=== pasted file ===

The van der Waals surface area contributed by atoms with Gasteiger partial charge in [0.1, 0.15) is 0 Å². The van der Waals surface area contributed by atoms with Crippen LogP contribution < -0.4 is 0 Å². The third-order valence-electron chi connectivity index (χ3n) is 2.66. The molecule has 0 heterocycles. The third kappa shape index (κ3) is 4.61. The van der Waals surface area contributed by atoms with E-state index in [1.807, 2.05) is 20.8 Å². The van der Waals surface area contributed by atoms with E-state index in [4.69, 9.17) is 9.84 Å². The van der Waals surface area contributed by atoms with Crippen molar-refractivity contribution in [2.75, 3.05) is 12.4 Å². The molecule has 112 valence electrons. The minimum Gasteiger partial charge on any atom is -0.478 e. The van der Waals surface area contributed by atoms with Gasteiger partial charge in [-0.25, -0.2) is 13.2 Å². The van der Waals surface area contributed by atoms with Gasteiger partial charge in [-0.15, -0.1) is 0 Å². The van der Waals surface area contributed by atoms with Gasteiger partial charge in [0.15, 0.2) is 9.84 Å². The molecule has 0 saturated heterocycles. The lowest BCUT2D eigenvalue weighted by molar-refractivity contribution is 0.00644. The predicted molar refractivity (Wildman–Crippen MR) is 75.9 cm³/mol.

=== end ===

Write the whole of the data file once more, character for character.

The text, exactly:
The van der Waals surface area contributed by atoms with Gasteiger partial charge in [0.1, 0.15) is 0 Å². The van der Waals surface area contributed by atoms with Crippen LogP contribution < -0.4 is 0 Å². The third-order valence-electron chi connectivity index (χ3n) is 2.66. The molecule has 0 heterocycles. The third kappa shape index (κ3) is 4.61. The van der Waals surface area contributed by atoms with E-state index in [1.807, 2.05) is 20.8 Å². The van der Waals surface area contributed by atoms with E-state index in [4.69, 9.17) is 9.84 Å². The van der Waals surface area contributed by atoms with Crippen molar-refractivity contribution in [2.75, 3.05) is 12.4 Å². The molecule has 112 valence electrons. The minimum Gasteiger partial charge on any atom is -0.478 e. The van der Waals surface area contributed by atoms with Gasteiger partial charge in [-0.25, -0.2) is 13.2 Å². The van der Waals surface area contributed by atoms with Gasteiger partial charge in [-0.15, -0.1) is 0 Å². The van der Waals surface area contributed by atoms with Gasteiger partial charge in [0.15, 0.2) is 9.84 Å². The molecule has 0 saturated heterocycles. The lowest BCUT2D eigenvalue weighted by molar-refractivity contribution is 0.00644. The predicted molar refractivity (Wildman–Crippen MR) is 75.9 cm³/mol.